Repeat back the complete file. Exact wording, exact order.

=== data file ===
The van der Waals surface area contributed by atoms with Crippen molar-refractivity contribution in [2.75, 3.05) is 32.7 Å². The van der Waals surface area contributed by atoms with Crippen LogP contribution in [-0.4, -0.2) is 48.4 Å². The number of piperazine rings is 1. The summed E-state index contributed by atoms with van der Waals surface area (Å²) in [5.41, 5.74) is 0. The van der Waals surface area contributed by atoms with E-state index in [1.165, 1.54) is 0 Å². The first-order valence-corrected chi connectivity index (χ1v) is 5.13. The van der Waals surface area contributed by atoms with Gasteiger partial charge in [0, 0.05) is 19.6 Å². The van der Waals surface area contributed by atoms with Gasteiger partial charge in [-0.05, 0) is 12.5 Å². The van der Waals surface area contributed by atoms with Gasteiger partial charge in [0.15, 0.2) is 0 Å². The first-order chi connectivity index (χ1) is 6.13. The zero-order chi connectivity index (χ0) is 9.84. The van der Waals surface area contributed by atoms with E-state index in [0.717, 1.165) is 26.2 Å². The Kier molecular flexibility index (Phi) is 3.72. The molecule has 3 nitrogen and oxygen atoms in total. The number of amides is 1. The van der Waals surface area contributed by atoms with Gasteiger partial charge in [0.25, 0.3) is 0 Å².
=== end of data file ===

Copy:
The van der Waals surface area contributed by atoms with Crippen molar-refractivity contribution in [2.75, 3.05) is 32.7 Å². The van der Waals surface area contributed by atoms with Crippen LogP contribution in [-0.4, -0.2) is 48.4 Å². The number of piperazine rings is 1. The summed E-state index contributed by atoms with van der Waals surface area (Å²) in [5.41, 5.74) is 0. The van der Waals surface area contributed by atoms with E-state index in [1.165, 1.54) is 0 Å². The first-order valence-corrected chi connectivity index (χ1v) is 5.13. The van der Waals surface area contributed by atoms with Gasteiger partial charge in [0, 0.05) is 19.6 Å². The van der Waals surface area contributed by atoms with Gasteiger partial charge in [-0.05, 0) is 12.5 Å². The van der Waals surface area contributed by atoms with Gasteiger partial charge in [0.15, 0.2) is 0 Å². The first-order chi connectivity index (χ1) is 6.13. The zero-order chi connectivity index (χ0) is 9.84. The van der Waals surface area contributed by atoms with E-state index in [0.717, 1.165) is 26.2 Å². The Kier molecular flexibility index (Phi) is 3.72. The molecule has 3 nitrogen and oxygen atoms in total. The number of amides is 1. The van der Waals surface area contributed by atoms with Gasteiger partial charge in [0.25, 0.3) is 0 Å².